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The pig's head surrounded by flies represents Beelezebub, whose name in Canaanite is "Lord of the Flies." He is one of the fallen angels, who destroys by means of tyrants, arouses desires, brings about jealousies and murders, and instigates wars. In Golding's allegory he is the manifestation of the evil that lies inherently in the boys. This is an evil that Jack has embraced fully.
When Simon goes to his secret place in the forest, he encounters the Lord of the Flies, whose
half-shut eyes were dim with the infinite cynicism of adult life. They assured Simon that everything was a bad business.
He talks to Simon and ridicules him by saying,
Fancy thinking the Beast was something you could hunt and kill?,,,You knew, didn't you? I'm part of you? Close, close, close! I'm the reason why it's no go? Why things are what they are?
The laughter shivered again.
The intuitive Simon perceives the evil, the savagery, that Jack has masked, but truly allows to rule him as he leads the others in anarchy, stealing the fire, and hunting Piggy and Ralph, and eventually killing Piggy. As he loses consciousness, Simon hears the Lord of the Flies tell him that they are going to "have fun on this island!" The evil inherent in man has gained control.
The head of the pig that Jack and his hunters put on a stake as a peace offering to the beast represents the evil that Golding felt was in all of mankind. It tells Simon, "I'm part of you.....I'm the reason why it's no go...why things are the way they are." Then it goes on to tell Simon that he isn't wanted because "...we are going to have fun on this island...". The beast, by echoing some of Jack's words and insinuations, reveals that Jack and it are basically the same. The beast laughs at and tries to belittle Simon for his logical and good ways. It proves that there is no separate, tangible beast; that the source of evil on the island isn't something that is an entitiy all to itself - it is the force inside of each boy.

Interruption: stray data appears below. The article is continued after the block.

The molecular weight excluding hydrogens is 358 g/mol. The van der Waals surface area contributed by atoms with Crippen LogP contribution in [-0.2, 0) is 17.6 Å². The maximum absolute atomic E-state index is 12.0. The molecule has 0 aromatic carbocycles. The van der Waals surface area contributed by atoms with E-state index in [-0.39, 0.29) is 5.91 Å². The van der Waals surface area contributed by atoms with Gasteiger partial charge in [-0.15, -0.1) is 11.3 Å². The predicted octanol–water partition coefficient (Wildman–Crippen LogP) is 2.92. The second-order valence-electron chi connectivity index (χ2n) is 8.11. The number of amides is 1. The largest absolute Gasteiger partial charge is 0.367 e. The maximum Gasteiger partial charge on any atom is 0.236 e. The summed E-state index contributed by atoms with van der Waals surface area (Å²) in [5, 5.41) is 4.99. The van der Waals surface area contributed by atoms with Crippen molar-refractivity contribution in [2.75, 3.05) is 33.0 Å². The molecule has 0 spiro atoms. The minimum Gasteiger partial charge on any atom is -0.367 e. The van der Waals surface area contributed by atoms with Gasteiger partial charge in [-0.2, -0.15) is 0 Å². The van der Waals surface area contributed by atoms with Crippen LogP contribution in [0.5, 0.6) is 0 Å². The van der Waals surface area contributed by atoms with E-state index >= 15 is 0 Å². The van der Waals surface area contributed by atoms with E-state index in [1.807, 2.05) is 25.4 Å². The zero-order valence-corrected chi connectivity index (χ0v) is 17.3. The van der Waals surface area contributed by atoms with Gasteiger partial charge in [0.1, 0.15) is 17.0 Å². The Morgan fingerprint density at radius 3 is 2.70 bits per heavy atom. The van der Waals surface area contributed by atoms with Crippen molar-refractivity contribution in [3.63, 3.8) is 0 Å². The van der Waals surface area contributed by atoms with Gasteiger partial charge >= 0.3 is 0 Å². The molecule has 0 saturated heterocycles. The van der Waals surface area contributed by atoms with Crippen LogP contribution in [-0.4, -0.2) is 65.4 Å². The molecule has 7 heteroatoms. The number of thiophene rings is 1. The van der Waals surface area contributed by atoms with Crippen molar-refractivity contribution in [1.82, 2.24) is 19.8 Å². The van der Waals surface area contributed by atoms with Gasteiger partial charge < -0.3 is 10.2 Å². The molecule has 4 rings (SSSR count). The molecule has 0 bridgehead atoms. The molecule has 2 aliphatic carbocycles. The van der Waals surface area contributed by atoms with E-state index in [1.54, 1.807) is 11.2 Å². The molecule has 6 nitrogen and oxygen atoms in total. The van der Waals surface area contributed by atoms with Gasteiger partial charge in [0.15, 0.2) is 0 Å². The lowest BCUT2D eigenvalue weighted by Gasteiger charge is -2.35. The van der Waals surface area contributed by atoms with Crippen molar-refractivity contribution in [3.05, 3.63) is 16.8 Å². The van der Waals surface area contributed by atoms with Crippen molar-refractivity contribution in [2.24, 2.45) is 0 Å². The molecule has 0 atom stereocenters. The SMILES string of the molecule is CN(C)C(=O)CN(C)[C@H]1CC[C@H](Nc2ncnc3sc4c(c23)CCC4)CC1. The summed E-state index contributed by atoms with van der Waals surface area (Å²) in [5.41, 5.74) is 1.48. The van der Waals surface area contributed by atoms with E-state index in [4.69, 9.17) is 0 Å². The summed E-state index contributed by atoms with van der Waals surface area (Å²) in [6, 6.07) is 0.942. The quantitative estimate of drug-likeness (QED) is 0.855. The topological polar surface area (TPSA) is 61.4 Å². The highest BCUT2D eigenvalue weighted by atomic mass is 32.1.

In their conversation in the woods, the beast mocks Simon, telling him he ought to "run off and play with the others," since he won't respond. It goes on to suggest that the others will think he's crazy if he doesn't go out there and hang out with them. But it goes on to suggest that he always knew that the beast was part of them, not something outside or some kind of animal, etc.
At the end of their conversation, it appears to grow angry with him, some of its words mimic those of Jack, "we are going to ahve fun on this island," and it suggests that Simon isn't wanted, they don't want anyone figuring things out and trying to quell the evil within the boys.
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